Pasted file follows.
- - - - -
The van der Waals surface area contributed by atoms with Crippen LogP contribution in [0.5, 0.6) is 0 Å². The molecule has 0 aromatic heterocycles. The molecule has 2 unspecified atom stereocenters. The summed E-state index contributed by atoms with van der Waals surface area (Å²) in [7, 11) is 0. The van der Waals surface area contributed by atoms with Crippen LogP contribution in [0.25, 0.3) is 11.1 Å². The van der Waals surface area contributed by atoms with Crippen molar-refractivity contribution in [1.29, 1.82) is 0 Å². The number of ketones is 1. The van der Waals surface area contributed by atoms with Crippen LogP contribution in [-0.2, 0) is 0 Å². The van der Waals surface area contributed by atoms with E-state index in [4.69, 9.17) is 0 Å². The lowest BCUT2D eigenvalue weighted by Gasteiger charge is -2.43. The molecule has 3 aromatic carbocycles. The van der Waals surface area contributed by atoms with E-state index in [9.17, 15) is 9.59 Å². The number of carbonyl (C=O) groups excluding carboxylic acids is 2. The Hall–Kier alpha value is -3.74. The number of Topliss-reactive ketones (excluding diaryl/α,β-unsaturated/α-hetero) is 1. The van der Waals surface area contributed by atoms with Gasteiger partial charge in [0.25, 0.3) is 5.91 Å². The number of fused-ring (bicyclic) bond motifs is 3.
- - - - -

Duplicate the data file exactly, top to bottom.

The van der Waals surface area contributed by atoms with Crippen LogP contribution in [0.5, 0.6) is 0 Å². The molecule has 0 aromatic heterocycles. The molecule has 2 unspecified atom stereocenters. The summed E-state index contributed by atoms with van der Waals surface area (Å²) in [7, 11) is 0. The van der Waals surface area contributed by atoms with Crippen LogP contribution in [0.25, 0.3) is 11.1 Å². The van der Waals surface area contributed by atoms with Crippen molar-refractivity contribution in [1.29, 1.82) is 0 Å². The number of ketones is 1. The van der Waals surface area contributed by atoms with Crippen LogP contribution in [-0.2, 0) is 0 Å². The van der Waals surface area contributed by atoms with E-state index in [4.69, 9.17) is 0 Å². The lowest BCUT2D eigenvalue weighted by Gasteiger charge is -2.43. The molecule has 3 aromatic carbocycles. The van der Waals surface area contributed by atoms with E-state index in [9.17, 15) is 9.59 Å². The number of carbonyl (C=O) groups excluding carboxylic acids is 2. The Hall–Kier alpha value is -3.74. The number of Topliss-reactive ketones (excluding diaryl/α,β-unsaturated/α-hetero) is 1. The van der Waals surface area contributed by atoms with Gasteiger partial charge in [0.25, 0.3) is 5.91 Å². The number of fused-ring (bicyclic) bond motifs is 3.